Anyway enough about flowers. The point is that this occurs in nature, in man-made structures, and most importantly of all in this case, financial markets. By using certain patterns that occur in market graphs, you can combine them with Fibonacci ratios to essentially predict future movements. I won't get in to the nitty gritty details here because I'm still not 100% certain of how it works myself. If you want to read more though, this investopedia article covers the essentials.

The code we created to try and make use of these patterns was a mess. Be warned. It's hard to code nicely when you're new to a topic and under time and competitive stress :) So here goes...

if __name__ == '__main__':
    current_gbp = 1000000
    current_eur = 0
    # Keep track of positions after trading
    trader_id = "X19F5yfKlkPm2QzHlaeP3Dwi5SEzpU5I"
    print ("trader ID is: " + trader_id)
    while True:
        current_gbp = getGBPPositions(trader_id)
        current_eur = getEURPositions(trader_id)

        print("EUR: {} GBP: {}".format(current_eur, current_gbp))

        curr = get_price("EURGBP")
        HBP.prev_points.append(curr)
        HBP.count += 1
        if HBP.count == 50:

            HBP.count = 0
            X = HBP.prev_points[0]

            if X < HBP.prev_points[1]:
                for index, point in enumerate(HBP.prev_points[0:-1]):
                    A = HBP.prev_points[index]
                    for index_j, point_j in enumerate(HBP.prev_points[index:-1]):
                        B = HBP.prev_points[index_j]
                        if (B / A > 0.482) and (B / A < 0.882):
                            for index_k, point_k in enumerate(HBP.prev_points[index_j:-1]):
                                C = HBP.prev_points[index_k]
                                if (B / C > 0.882) and (B / C < A):
                                    for index_l, point_l in enumerate(HBP.prev_points[index_k:-1]):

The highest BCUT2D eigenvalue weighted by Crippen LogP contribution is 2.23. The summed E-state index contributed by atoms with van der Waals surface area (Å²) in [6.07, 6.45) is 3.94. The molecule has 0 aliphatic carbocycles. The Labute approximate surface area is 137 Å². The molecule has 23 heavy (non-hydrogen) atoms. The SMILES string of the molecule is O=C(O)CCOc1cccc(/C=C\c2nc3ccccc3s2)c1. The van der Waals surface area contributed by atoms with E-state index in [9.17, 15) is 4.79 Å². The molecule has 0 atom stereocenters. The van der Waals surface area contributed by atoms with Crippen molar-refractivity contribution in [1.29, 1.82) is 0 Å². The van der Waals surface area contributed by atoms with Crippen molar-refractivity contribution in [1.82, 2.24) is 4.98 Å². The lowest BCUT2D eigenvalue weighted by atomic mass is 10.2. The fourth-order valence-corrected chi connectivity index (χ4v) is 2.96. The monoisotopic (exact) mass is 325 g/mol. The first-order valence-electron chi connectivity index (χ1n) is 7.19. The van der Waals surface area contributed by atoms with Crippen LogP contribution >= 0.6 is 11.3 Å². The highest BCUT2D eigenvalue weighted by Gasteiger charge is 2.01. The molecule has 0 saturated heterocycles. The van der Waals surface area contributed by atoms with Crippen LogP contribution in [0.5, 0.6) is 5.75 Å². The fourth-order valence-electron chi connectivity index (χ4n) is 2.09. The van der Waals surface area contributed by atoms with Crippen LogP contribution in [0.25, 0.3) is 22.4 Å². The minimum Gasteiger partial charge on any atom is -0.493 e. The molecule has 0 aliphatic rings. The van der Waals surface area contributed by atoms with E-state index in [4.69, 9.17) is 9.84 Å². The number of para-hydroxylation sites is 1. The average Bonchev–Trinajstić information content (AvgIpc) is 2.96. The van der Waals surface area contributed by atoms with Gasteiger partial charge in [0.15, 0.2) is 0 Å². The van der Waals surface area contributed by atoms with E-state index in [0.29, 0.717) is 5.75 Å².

D = HBP.prev_points[index_l]
                                        #closest = HBP.prev_points[index_l]
                                        if D / C > 0.782:
                                            trade("EURGBP", trader_id, "50000", side.BUY)
                                            print("BUY")
                                        else:
                                            print ("Not found D")
                                else:
                                    print ("Not found C")
                            else:
                                print ("Not found B")

            else:
                for index, point in enumerate(HBP.prev_points[0:-1]):
                    A = HBP.prev_points[index]
                    for index_j, point_j in enumerate(HBP.prev_points[index:-1]):
                        B = HBP.prev_points[index_j]
                        if (A / B > 0.482) and (B / A < 0.882):
                            for index_k, point_k in enumerate(HBP.prev_points[index_j:-1]):
                                C = HBP.prev_points[index_k]
                                if (C / B > 0.882) and (B / C < A):
                                    for index_l, point_l in enumerate(HBP.prev_points[index_k:-1]):
                                        D = HBP.prev_points[index_l]
                                        #closest = HBP.prev_points[index_l]
                                        if C / D > 0.782:
                                            trade("EURGBP", trader_id, "50000", side.SELL)
                                            print("SOLD")
                                        else:
                                            print ("Not found D")
                                else:
                                    print ("Not found C")
                        else:
                            print ("Not found B")


            del(HBP.prev_points[0])
            HBP.prev_points.append(get_price("EURGBP"))

Yeah. It's as bad as it looks. We didn't win. But we also didn't come last either which is the upside.

img5

Overall - a fun day of learning and meeting new people. I had a brief bit of networking with the lovely folks at MS before I left and got chatting about their competition with other banks around the world in the automative trading space. Interesting stuff. Definitely looking into more hackathons in the future now though. Getting thrown out of your comfort zone every now and then is more than beneficial in a field like computer science.

Thanks MS!

img6

img7

img8

Return to blog